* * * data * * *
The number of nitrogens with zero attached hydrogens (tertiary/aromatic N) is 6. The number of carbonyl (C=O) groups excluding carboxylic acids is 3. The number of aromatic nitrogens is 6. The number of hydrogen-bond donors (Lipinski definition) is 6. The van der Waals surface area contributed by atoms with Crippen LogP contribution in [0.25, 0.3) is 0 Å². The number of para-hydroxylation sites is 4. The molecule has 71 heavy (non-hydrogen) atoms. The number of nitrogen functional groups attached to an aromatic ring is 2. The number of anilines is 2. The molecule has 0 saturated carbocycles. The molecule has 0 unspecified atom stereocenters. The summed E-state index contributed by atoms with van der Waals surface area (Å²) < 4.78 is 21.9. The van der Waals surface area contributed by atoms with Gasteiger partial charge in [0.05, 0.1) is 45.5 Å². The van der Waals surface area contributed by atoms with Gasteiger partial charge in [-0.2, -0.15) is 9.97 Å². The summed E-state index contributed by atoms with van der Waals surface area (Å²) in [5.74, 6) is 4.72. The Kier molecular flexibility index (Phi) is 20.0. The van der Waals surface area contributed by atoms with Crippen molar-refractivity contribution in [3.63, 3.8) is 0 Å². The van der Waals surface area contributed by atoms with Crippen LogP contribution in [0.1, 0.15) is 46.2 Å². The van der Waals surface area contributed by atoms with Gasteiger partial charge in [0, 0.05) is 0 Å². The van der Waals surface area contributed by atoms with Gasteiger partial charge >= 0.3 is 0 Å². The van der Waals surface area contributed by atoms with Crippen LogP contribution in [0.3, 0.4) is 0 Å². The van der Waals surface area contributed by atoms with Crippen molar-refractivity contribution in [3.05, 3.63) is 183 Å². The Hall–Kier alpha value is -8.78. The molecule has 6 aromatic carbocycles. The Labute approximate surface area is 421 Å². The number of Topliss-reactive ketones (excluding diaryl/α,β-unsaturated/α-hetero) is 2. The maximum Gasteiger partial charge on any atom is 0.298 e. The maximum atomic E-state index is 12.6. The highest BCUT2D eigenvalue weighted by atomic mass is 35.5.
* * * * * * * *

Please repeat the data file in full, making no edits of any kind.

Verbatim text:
The number of nitrogens with zero attached hydrogens (tertiary/aromatic N) is 6. The number of carbonyl (C=O) groups excluding carboxylic acids is 3. The number of aromatic nitrogens is 6. The number of hydrogen-bond donors (Lipinski definition) is 6. The van der Waals surface area contributed by atoms with Crippen LogP contribution in [0.25, 0.3) is 0 Å². The number of para-hydroxylation sites is 4. The molecule has 71 heavy (non-hydrogen) atoms. The number of nitrogen functional groups attached to an aromatic ring is 2. The number of anilines is 2. The molecule has 0 saturated carbocycles. The molecule has 0 unspecified atom stereocenters. The summed E-state index contributed by atoms with van der Waals surface area (Å²) < 4.78 is 21.9. The van der Waals surface area contributed by atoms with Gasteiger partial charge in [0.05, 0.1) is 45.5 Å². The van der Waals surface area contributed by atoms with Gasteiger partial charge in [-0.2, -0.15) is 9.97 Å². The summed E-state index contributed by atoms with van der Waals surface area (Å²) in [5.74, 6) is 4.72. The Kier molecular flexibility index (Phi) is 20.0. The van der Waals surface area contributed by atoms with Crippen molar-refractivity contribution in [3.63, 3.8) is 0 Å². The van der Waals surface area contributed by atoms with Crippen LogP contribution in [0.1, 0.15) is 46.2 Å². The van der Waals surface area contributed by atoms with Gasteiger partial charge in [0, 0.05) is 0 Å². The van der Waals surface area contributed by atoms with Gasteiger partial charge >= 0.3 is 0 Å². The van der Waals surface area contributed by atoms with Crippen LogP contribution in [0.3, 0.4) is 0 Å². The van der Waals surface area contributed by atoms with Crippen molar-refractivity contribution in [3.05, 3.63) is 183 Å². The Hall–Kier alpha value is -8.78. The molecule has 6 aromatic carbocycles. The Labute approximate surface area is 421 Å². The number of Topliss-reactive ketones (excluding diaryl/α,β-unsaturated/α-hetero) is 2. The maximum Gasteiger partial charge on any atom is 0.298 e. The maximum atomic E-state index is 12.6. The highest BCUT2D eigenvalue weighted by atomic mass is 35.5.